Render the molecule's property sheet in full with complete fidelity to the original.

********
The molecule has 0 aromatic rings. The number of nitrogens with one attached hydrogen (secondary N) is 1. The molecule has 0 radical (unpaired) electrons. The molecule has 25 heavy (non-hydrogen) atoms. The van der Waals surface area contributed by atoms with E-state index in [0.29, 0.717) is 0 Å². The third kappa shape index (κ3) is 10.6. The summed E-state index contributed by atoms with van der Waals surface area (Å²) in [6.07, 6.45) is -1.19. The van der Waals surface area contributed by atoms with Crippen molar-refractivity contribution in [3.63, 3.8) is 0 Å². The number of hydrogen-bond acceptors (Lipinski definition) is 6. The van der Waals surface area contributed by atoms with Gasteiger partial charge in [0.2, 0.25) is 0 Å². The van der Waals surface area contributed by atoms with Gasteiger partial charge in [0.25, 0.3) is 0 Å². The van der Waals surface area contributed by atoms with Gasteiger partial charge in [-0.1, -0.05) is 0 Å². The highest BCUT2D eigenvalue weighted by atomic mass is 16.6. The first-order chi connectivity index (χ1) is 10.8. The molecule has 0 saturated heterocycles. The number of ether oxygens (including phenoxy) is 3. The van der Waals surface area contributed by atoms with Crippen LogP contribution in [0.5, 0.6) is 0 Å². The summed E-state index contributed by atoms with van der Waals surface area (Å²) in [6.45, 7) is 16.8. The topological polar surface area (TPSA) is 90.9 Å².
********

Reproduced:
The molecule has 0 aromatic rings. The number of nitrogens with one attached hydrogen (secondary N) is 1. The molecule has 0 radical (unpaired) electrons. The molecule has 25 heavy (non-hydrogen) atoms. The van der Waals surface area contributed by atoms with E-state index in [0.29, 0.717) is 0 Å². The third kappa shape index (κ3) is 10.6. The summed E-state index contributed by atoms with van der Waals surface area (Å²) in [6.07, 6.45) is -1.19. The van der Waals surface area contributed by atoms with Crippen molar-refractivity contribution in [3.63, 3.8) is 0 Å². The number of hydrogen-bond acceptors (Lipinski definition) is 6. The van der Waals surface area contributed by atoms with Gasteiger partial charge in [0.2, 0.25) is 0 Å². The van der Waals surface area contributed by atoms with Gasteiger partial charge in [0.25, 0.3) is 0 Å². The van der Waals surface area contributed by atoms with Gasteiger partial charge in [-0.1, -0.05) is 0 Å². The highest BCUT2D eigenvalue weighted by atomic mass is 16.6. The first-order chi connectivity index (χ1) is 10.8. The molecule has 0 saturated heterocycles. The number of ether oxygens (including phenoxy) is 3. The van der Waals surface area contributed by atoms with Crippen LogP contribution in [0.5, 0.6) is 0 Å². The summed E-state index contributed by atoms with van der Waals surface area (Å²) in [6.45, 7) is 16.8. The topological polar surface area (TPSA) is 90.9 Å².